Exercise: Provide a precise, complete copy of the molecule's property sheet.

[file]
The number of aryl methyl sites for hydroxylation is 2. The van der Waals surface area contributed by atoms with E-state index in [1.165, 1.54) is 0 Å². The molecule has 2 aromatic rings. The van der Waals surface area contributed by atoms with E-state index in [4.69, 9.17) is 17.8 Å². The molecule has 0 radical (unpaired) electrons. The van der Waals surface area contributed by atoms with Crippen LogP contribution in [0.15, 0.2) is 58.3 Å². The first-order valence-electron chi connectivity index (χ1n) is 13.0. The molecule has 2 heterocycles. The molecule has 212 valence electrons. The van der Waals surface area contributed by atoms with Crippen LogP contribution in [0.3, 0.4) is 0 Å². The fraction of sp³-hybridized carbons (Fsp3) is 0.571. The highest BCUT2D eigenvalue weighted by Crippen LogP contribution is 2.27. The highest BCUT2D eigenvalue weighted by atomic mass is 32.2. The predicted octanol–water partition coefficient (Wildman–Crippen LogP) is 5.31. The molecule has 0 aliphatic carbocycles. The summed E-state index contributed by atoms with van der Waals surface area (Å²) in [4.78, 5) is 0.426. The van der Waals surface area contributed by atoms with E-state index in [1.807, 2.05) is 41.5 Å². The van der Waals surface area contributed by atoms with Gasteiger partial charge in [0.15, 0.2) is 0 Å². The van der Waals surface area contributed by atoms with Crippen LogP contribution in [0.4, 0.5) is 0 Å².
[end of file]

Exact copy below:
The number of aryl methyl sites for hydroxylation is 2. The van der Waals surface area contributed by atoms with E-state index in [1.165, 1.54) is 0 Å². The molecule has 2 aromatic rings. The van der Waals surface area contributed by atoms with E-state index in [4.69, 9.17) is 17.8 Å². The molecule has 0 radical (unpaired) electrons. The van der Waals surface area contributed by atoms with Crippen LogP contribution in [0.15, 0.2) is 58.3 Å². The first-order valence-electron chi connectivity index (χ1n) is 13.0. The molecule has 2 heterocycles. The molecule has 212 valence electrons. The van der Waals surface area contributed by atoms with Crippen LogP contribution in [0.3, 0.4) is 0 Å². The fraction of sp³-hybridized carbons (Fsp3) is 0.571. The highest BCUT2D eigenvalue weighted by Crippen LogP contribution is 2.27. The highest BCUT2D eigenvalue weighted by atomic mass is 32.2. The predicted octanol–water partition coefficient (Wildman–Crippen LogP) is 5.31. The molecule has 0 aliphatic carbocycles. The summed E-state index contributed by atoms with van der Waals surface area (Å²) in [4.78, 5) is 0.426. The van der Waals surface area contributed by atoms with E-state index in [1.807, 2.05) is 41.5 Å². The van der Waals surface area contributed by atoms with Gasteiger partial charge in [0.15, 0.2) is 0 Å². The van der Waals surface area contributed by atoms with Crippen LogP contribution in [0.4, 0.5) is 0 Å².